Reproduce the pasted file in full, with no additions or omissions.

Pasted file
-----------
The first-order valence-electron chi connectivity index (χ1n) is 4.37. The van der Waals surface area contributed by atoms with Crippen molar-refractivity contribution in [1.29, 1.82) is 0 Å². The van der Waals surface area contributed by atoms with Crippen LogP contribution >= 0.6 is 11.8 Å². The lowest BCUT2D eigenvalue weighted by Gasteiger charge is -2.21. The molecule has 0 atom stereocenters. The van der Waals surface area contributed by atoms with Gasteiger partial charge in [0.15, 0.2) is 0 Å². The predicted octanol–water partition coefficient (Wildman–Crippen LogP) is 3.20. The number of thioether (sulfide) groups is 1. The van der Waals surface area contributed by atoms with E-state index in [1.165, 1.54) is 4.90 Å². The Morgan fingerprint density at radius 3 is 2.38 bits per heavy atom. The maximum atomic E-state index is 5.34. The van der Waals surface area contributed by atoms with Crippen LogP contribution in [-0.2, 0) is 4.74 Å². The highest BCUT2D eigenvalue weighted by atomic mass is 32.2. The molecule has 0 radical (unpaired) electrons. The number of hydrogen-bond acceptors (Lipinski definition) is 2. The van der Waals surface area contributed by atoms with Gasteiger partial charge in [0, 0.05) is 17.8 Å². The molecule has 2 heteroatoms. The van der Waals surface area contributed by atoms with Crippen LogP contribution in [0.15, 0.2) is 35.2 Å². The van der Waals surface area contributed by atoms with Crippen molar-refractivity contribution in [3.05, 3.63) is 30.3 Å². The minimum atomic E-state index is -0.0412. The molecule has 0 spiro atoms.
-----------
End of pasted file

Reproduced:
The first-order valence-electron chi connectivity index (χ1n) is 4.37. The van der Waals surface area contributed by atoms with Crippen molar-refractivity contribution in [1.29, 1.82) is 0 Å². The van der Waals surface area contributed by atoms with Crippen LogP contribution >= 0.6 is 11.8 Å². The lowest BCUT2D eigenvalue weighted by Gasteiger charge is -2.21. The molecule has 0 atom stereocenters. The van der Waals surface area contributed by atoms with Gasteiger partial charge in [0.15, 0.2) is 0 Å². The predicted octanol–water partition coefficient (Wildman–Crippen LogP) is 3.20. The number of thioether (sulfide) groups is 1. The van der Waals surface area contributed by atoms with E-state index in [1.165, 1.54) is 4.90 Å². The Morgan fingerprint density at radius 3 is 2.38 bits per heavy atom. The maximum atomic E-state index is 5.34. The van der Waals surface area contributed by atoms with Crippen LogP contribution in [-0.2, 0) is 4.74 Å². The highest BCUT2D eigenvalue weighted by atomic mass is 32.2. The molecule has 0 radical (unpaired) electrons. The number of hydrogen-bond acceptors (Lipinski definition) is 2. The van der Waals surface area contributed by atoms with Gasteiger partial charge in [0, 0.05) is 17.8 Å². The molecule has 2 heteroatoms. The van der Waals surface area contributed by atoms with Crippen LogP contribution in [0.15, 0.2) is 35.2 Å². The van der Waals surface area contributed by atoms with Crippen molar-refractivity contribution in [3.05, 3.63) is 30.3 Å². The minimum atomic E-state index is -0.0412. The molecule has 0 spiro atoms.